An international nongovernmental organization, African Initiative for Peacebuilding and Advancement (Afripeace), on Sunday launched a community-level reconciliation program in Jos, the capital of Plateau State.
Jos, a Central Nigerian city has witnessed several violent conflicts between Christian and Muslim populations over the past two decades.
Thousands of lives have been killed in the conflicts which have led to mutual suspicion and segregated settlements among residents.
The Afripeace project aims to “strengthen mechanisms for reconciliation and conflict recovery,” the project team leader, Dr. Chris Kwaja said at its launch in Dutse-Uku, a community rated as a high-risk conflict flashpoint.
The project to be implemented in Plateau and two other States with a history of ethno-religious violence – Kaduna and Kano, will build on existing structures to restore harmonious coexistence, Kwaja said at its launch .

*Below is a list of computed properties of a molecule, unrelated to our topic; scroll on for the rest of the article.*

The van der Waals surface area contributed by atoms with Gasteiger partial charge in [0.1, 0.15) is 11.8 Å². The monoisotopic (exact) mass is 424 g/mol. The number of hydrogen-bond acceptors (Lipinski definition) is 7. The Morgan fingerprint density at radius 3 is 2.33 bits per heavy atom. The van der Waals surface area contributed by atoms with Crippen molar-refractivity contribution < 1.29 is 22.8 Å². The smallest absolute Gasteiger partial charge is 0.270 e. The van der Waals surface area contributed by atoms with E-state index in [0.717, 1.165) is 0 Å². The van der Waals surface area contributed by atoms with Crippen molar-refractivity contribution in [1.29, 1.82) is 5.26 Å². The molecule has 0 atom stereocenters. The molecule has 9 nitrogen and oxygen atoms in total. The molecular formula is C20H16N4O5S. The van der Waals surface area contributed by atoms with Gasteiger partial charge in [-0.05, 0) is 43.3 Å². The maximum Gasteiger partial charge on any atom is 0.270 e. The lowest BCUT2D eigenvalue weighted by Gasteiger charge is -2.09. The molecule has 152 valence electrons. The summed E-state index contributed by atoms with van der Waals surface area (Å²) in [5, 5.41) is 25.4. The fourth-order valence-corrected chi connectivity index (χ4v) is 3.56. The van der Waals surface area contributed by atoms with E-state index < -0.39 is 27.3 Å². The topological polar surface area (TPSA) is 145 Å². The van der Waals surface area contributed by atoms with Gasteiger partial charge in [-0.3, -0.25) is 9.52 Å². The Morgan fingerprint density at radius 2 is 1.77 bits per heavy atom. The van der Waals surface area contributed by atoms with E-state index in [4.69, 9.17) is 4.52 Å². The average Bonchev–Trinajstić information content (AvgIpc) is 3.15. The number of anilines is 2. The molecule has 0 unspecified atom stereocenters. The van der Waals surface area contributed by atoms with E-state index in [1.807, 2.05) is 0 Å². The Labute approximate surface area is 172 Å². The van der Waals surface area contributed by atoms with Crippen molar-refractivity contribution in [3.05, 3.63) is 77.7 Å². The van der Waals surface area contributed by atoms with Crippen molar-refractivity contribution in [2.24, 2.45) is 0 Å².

“No community survives as a homogeneous society,” said the project pointsman.
Communities can therefore identify the common values in their diversities for common good, he said.
The project supported by Open Society Initiative for West Africa (OSIWA) according to Kwaja will work with all relevant stakeholders to identify and resolve issues of conflict.
The launch in a peace advocacy town hall meeting had in attendance, youth, women, community and vigilante group leaders from four target communities – Rikkos, Angwan Rukuba, Dutse Uku and Agwan Rimi am in Jos North Local Government Area.
The community representatives in their remarks lauded the initiative but appealed for efforts to reduce the growing problem of drug abuse among youths, which they regard as a key conflict driver.
Other problems identified include gang violence, youth restiveness and lack of support for the rebuilding of houses destroyed during the conflicts.